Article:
Addressing the first Protectorate Parliament on 12 September 1654 and laying before it his four “fundamentals”, Cromwell spoke of “a single person and a parliament” but gave no hint of hankering after a bicameral one. In the draft constitutional bill of that parliament, amending the Instrument, there was no reference to one either. Whatever the difficulties in the relationship of Protector and legislature at that point, there was no suggestion that they might be resolved by a second chamber – upper or lower, revising or initiating. In the second Protectorate Parliament, however, there was.

The occasion was “the case of James Nayler”, a “crazed” Quaker reported to the Commons for apparently blasphemous activities at Bristol in the autumn of 1656. An investigating committee urged that the house should take action against him. It was felt that to leave him to the ordinary courts would be insufficient to demonstrate abhorrence of the enormity of his offence of “horrid blasphemy”. Initially in the debates about him the source of a judicial authority in the Commons was not enquired into, though references were made to the impeachments of Strafford and Laud. But these had, of course, like all previous impeachments, required the concurrence of the Lords. Moreover Stratford’s removal ultimately by legislation had called for the endorsement of the_ Lords and the king. Some members spoke strongly for proceeding against Nayler by a bill which would declare his offence. One strongly anti-Nayler member told the house that they were in no way bound by precendents. Another claimed that the judgement of parliament – that is, now, of the Commons alone – was “so sovereign that it may declare that to be an offence which was never before”. But who could tell what might be the spirit or temper of future parliaments, enquired another. Again, “it has been our happiness to be governed by a known law”. A dangerous precedent might be left to posterity. Someone else was, on the contrary, entirely happy to leave such a precedent.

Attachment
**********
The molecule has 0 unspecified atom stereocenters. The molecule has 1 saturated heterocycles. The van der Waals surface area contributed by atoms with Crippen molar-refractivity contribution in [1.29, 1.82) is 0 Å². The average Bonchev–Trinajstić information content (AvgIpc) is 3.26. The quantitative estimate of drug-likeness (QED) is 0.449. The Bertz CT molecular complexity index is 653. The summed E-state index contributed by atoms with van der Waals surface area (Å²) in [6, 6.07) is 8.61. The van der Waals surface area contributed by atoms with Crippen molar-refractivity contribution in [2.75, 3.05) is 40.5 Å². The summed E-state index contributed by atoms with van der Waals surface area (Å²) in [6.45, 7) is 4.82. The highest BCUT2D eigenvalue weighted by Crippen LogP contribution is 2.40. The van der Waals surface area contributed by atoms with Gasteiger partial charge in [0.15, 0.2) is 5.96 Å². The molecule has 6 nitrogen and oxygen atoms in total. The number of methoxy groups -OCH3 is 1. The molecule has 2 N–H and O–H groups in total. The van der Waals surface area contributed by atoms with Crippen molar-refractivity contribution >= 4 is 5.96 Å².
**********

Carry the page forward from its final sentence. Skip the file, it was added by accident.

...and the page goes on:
In the event the notion of a bill was dropped and the house proceeded against Nayler by resolution. This implicitly placed a judicial authority in the House alone, since there was no suggestion that any other institution – Council or Protector – need be involved. Traditionally the Commons had no independent judicial authority of a requisite kind. But someone remembered that the Lords had had, with the two houses (as in an impeachment) constituting the high court of parliament, the upper house acting as judge. Surely the abolition of the Lords had devolved all its powers upon the remaining house. Such a view gave the Commons huge opportunities. They might act as inquisitors (as their committee had done). as accusers (as members singly and collectively were doing), as judge of the nature of the offence and as jury to conclude upon the guilt of the accused and of the penalty to be meted out. Consequently Nayler was arraigned and after long and searching debates found guilty of horrid blasphemy and sentenced to a suitably savage punishment.

During “the trial” the Protector had held aloof . but after the first part of the sentence was carried out he intervened by formally asking by what power ,”wholly without Us”, the Commons had acted. It was a devastating question. producing an anxious and embarrassed debate during which it was noted that “the gentlemen of the long robe” (lawyers) were first of all silent and then divided in opinion, drawing on geat learning not always much to the point. George Downing’s response was brisk enough: “as to the jurisdiction I suppose it is no less than the power of a parliament. the House of Lords united. We have no need of them” . But for some it was precisely the lack of something like the House of Lords which was worrying. How far were the House of Commons and the Lords actually affected by the latter’s demise? Someone said that when the Peers were dissolved in 1649 “the [judicial] power was not reserved, but the power ceased and could not have devolved”.